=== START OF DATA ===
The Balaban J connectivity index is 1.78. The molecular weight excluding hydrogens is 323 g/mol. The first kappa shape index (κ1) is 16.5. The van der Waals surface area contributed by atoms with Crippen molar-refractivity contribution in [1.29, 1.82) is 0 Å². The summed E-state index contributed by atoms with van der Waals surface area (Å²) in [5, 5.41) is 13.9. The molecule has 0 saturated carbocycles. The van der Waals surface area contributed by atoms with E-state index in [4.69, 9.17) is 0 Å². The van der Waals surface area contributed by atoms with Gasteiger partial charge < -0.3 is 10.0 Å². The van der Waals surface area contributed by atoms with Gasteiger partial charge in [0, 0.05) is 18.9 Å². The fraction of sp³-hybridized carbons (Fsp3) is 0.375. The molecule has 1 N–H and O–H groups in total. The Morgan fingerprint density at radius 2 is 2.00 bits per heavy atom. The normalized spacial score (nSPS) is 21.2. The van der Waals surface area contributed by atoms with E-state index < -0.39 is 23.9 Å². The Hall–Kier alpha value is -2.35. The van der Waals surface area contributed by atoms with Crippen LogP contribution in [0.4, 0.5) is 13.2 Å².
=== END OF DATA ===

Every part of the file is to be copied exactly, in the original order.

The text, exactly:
The Balaban J connectivity index is 1.78. The molecular weight excluding hydrogens is 323 g/mol. The first kappa shape index (κ1) is 16.5. The van der Waals surface area contributed by atoms with Crippen molar-refractivity contribution in [1.29, 1.82) is 0 Å². The summed E-state index contributed by atoms with van der Waals surface area (Å²) in [5, 5.41) is 13.9. The molecule has 0 saturated carbocycles. The van der Waals surface area contributed by atoms with E-state index in [4.69, 9.17) is 0 Å². The van der Waals surface area contributed by atoms with Gasteiger partial charge < -0.3 is 10.0 Å². The van der Waals surface area contributed by atoms with Gasteiger partial charge in [0, 0.05) is 18.9 Å². The fraction of sp³-hybridized carbons (Fsp3) is 0.375. The molecule has 1 N–H and O–H groups in total. The Morgan fingerprint density at radius 2 is 2.00 bits per heavy atom. The normalized spacial score (nSPS) is 21.2. The van der Waals surface area contributed by atoms with E-state index < -0.39 is 23.9 Å². The Hall–Kier alpha value is -2.35. The van der Waals surface area contributed by atoms with Crippen LogP contribution in [0.4, 0.5) is 13.2 Å².